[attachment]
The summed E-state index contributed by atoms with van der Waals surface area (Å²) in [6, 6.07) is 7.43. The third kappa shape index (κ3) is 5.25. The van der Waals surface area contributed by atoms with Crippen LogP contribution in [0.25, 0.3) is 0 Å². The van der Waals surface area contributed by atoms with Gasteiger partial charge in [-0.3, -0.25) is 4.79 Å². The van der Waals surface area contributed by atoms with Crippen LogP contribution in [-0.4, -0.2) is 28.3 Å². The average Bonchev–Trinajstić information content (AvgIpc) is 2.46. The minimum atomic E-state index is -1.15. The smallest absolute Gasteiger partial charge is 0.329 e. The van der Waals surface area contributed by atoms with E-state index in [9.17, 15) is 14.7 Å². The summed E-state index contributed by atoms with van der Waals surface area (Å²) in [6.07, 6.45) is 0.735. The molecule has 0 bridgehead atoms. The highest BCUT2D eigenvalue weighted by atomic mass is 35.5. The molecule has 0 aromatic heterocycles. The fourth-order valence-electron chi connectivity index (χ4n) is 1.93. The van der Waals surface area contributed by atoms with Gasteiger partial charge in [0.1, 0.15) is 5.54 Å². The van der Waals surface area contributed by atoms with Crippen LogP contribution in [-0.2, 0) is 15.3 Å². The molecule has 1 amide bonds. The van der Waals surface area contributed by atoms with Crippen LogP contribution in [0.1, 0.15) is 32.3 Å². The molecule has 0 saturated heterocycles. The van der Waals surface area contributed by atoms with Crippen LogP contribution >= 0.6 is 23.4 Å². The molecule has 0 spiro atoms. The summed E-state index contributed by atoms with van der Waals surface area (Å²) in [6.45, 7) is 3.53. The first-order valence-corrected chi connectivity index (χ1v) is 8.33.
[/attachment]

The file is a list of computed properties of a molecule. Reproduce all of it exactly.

The summed E-state index contributed by atoms with van der Waals surface area (Å²) in [6, 6.07) is 7.43. The third kappa shape index (κ3) is 5.25. The van der Waals surface area contributed by atoms with Crippen LogP contribution in [0.25, 0.3) is 0 Å². The van der Waals surface area contributed by atoms with Gasteiger partial charge in [-0.3, -0.25) is 4.79 Å². The van der Waals surface area contributed by atoms with Crippen LogP contribution in [-0.4, -0.2) is 28.3 Å². The average Bonchev–Trinajstić information content (AvgIpc) is 2.46. The minimum atomic E-state index is -1.15. The smallest absolute Gasteiger partial charge is 0.329 e. The van der Waals surface area contributed by atoms with E-state index in [9.17, 15) is 14.7 Å². The summed E-state index contributed by atoms with van der Waals surface area (Å²) in [6.07, 6.45) is 0.735. The molecule has 0 bridgehead atoms. The highest BCUT2D eigenvalue weighted by atomic mass is 35.5. The molecule has 0 aromatic heterocycles. The fourth-order valence-electron chi connectivity index (χ4n) is 1.93. The van der Waals surface area contributed by atoms with Gasteiger partial charge in [0.1, 0.15) is 5.54 Å². The van der Waals surface area contributed by atoms with Crippen LogP contribution in [-0.2, 0) is 15.3 Å². The molecule has 1 amide bonds. The van der Waals surface area contributed by atoms with Crippen LogP contribution in [0.1, 0.15) is 32.3 Å². The molecule has 0 saturated heterocycles. The van der Waals surface area contributed by atoms with Crippen LogP contribution >= 0.6 is 23.4 Å². The molecule has 0 spiro atoms. The summed E-state index contributed by atoms with van der Waals surface area (Å²) in [6.45, 7) is 3.53. The first-order valence-corrected chi connectivity index (χ1v) is 8.33.